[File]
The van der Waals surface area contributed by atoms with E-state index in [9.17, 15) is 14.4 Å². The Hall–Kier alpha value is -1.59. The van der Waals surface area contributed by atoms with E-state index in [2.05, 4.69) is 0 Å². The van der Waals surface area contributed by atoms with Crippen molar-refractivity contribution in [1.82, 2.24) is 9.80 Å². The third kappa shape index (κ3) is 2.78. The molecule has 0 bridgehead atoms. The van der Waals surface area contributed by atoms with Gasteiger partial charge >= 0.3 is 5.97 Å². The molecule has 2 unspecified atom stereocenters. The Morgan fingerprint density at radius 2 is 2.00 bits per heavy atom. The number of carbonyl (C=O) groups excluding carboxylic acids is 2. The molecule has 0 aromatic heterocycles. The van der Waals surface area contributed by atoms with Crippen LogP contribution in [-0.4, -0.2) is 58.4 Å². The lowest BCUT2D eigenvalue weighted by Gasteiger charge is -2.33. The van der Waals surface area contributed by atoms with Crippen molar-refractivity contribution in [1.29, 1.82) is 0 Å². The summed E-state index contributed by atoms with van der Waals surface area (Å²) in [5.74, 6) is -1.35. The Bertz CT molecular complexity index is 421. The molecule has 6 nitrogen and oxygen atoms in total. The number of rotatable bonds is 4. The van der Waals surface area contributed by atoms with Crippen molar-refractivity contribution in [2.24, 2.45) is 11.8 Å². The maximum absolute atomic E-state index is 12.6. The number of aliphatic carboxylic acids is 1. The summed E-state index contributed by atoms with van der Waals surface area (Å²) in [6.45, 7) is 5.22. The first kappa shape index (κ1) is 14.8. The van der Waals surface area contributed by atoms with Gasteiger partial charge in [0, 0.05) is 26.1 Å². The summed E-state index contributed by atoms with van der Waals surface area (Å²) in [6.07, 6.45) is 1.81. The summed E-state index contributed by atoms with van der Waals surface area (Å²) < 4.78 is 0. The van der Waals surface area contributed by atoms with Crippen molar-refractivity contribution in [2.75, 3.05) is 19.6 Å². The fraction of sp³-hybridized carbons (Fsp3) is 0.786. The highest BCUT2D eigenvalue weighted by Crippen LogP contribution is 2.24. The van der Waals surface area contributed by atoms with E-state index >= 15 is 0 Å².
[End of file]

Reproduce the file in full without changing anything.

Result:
The van der Waals surface area contributed by atoms with E-state index in [9.17, 15) is 14.4 Å². The Hall–Kier alpha value is -1.59. The van der Waals surface area contributed by atoms with E-state index in [2.05, 4.69) is 0 Å². The van der Waals surface area contributed by atoms with Crippen molar-refractivity contribution in [1.82, 2.24) is 9.80 Å². The third kappa shape index (κ3) is 2.78. The molecule has 0 bridgehead atoms. The van der Waals surface area contributed by atoms with Gasteiger partial charge >= 0.3 is 5.97 Å². The molecule has 2 unspecified atom stereocenters. The Morgan fingerprint density at radius 2 is 2.00 bits per heavy atom. The number of carbonyl (C=O) groups excluding carboxylic acids is 2. The molecule has 0 aromatic heterocycles. The van der Waals surface area contributed by atoms with Crippen LogP contribution in [-0.4, -0.2) is 58.4 Å². The lowest BCUT2D eigenvalue weighted by Gasteiger charge is -2.33. The van der Waals surface area contributed by atoms with Crippen molar-refractivity contribution in [1.29, 1.82) is 0 Å². The summed E-state index contributed by atoms with van der Waals surface area (Å²) in [5.74, 6) is -1.35. The Bertz CT molecular complexity index is 421. The molecule has 6 nitrogen and oxygen atoms in total. The number of rotatable bonds is 4. The van der Waals surface area contributed by atoms with Crippen molar-refractivity contribution in [2.24, 2.45) is 11.8 Å². The maximum absolute atomic E-state index is 12.6. The number of aliphatic carboxylic acids is 1. The summed E-state index contributed by atoms with van der Waals surface area (Å²) in [6.45, 7) is 5.22. The first kappa shape index (κ1) is 14.8. The van der Waals surface area contributed by atoms with Gasteiger partial charge in [0, 0.05) is 26.1 Å². The summed E-state index contributed by atoms with van der Waals surface area (Å²) in [6.07, 6.45) is 1.81. The summed E-state index contributed by atoms with van der Waals surface area (Å²) < 4.78 is 0. The van der Waals surface area contributed by atoms with Crippen molar-refractivity contribution in [2.75, 3.05) is 19.6 Å². The fraction of sp³-hybridized carbons (Fsp3) is 0.786. The highest BCUT2D eigenvalue weighted by Crippen LogP contribution is 2.24. The van der Waals surface area contributed by atoms with E-state index >= 15 is 0 Å².